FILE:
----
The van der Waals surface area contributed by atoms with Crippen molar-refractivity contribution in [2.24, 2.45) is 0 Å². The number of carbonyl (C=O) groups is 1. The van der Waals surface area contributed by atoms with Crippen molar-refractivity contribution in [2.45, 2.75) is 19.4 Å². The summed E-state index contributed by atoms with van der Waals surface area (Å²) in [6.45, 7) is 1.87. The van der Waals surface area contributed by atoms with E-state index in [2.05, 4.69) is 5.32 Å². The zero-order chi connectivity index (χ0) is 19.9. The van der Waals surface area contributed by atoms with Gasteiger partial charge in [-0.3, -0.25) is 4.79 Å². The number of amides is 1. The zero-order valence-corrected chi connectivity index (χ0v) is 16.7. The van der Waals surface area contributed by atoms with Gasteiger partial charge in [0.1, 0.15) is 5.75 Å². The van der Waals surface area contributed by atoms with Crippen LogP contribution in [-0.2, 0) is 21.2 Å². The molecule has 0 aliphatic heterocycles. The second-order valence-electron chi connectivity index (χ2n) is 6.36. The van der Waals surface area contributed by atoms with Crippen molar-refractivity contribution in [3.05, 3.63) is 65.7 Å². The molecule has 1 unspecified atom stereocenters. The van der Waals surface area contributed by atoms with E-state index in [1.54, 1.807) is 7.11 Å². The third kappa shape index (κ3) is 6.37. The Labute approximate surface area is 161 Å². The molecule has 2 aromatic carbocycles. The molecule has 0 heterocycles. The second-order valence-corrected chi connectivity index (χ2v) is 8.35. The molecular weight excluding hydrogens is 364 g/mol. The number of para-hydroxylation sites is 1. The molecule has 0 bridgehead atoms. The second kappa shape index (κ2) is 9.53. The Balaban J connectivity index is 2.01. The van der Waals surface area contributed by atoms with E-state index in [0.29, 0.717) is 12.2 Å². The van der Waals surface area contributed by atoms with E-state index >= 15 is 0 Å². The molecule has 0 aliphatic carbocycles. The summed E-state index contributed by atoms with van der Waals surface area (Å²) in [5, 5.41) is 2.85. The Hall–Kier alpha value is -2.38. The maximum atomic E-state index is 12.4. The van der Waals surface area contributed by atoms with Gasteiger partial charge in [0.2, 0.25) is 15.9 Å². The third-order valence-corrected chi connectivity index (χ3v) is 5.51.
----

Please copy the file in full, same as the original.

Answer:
The van der Waals surface area contributed by atoms with Crippen molar-refractivity contribution in [2.24, 2.45) is 0 Å². The number of carbonyl (C=O) groups is 1. The van der Waals surface area contributed by atoms with Crippen molar-refractivity contribution in [2.45, 2.75) is 19.4 Å². The summed E-state index contributed by atoms with van der Waals surface area (Å²) in [6.45, 7) is 1.87. The van der Waals surface area contributed by atoms with E-state index in [2.05, 4.69) is 5.32 Å². The zero-order chi connectivity index (χ0) is 19.9. The van der Waals surface area contributed by atoms with Gasteiger partial charge in [-0.3, -0.25) is 4.79 Å². The number of amides is 1. The zero-order valence-corrected chi connectivity index (χ0v) is 16.7. The van der Waals surface area contributed by atoms with Gasteiger partial charge in [0.1, 0.15) is 5.75 Å². The van der Waals surface area contributed by atoms with Crippen LogP contribution in [-0.2, 0) is 21.2 Å². The molecule has 0 aliphatic heterocycles. The second-order valence-electron chi connectivity index (χ2n) is 6.36. The van der Waals surface area contributed by atoms with Crippen molar-refractivity contribution in [3.05, 3.63) is 65.7 Å². The molecule has 1 unspecified atom stereocenters. The van der Waals surface area contributed by atoms with E-state index in [1.54, 1.807) is 7.11 Å². The third kappa shape index (κ3) is 6.37. The Labute approximate surface area is 161 Å². The molecule has 2 aromatic carbocycles. The molecule has 0 heterocycles. The second-order valence-corrected chi connectivity index (χ2v) is 8.35. The molecular weight excluding hydrogens is 364 g/mol. The number of para-hydroxylation sites is 1. The molecule has 0 bridgehead atoms. The second kappa shape index (κ2) is 9.53. The Balaban J connectivity index is 2.01. The van der Waals surface area contributed by atoms with E-state index in [0.29, 0.717) is 12.2 Å². The van der Waals surface area contributed by atoms with E-state index >= 15 is 0 Å². The molecule has 0 aliphatic carbocycles. The summed E-state index contributed by atoms with van der Waals surface area (Å²) in [5, 5.41) is 2.85. The Hall–Kier alpha value is -2.38. The maximum atomic E-state index is 12.4. The van der Waals surface area contributed by atoms with Gasteiger partial charge in [0.2, 0.25) is 15.9 Å². The third-order valence-corrected chi connectivity index (χ3v) is 5.51.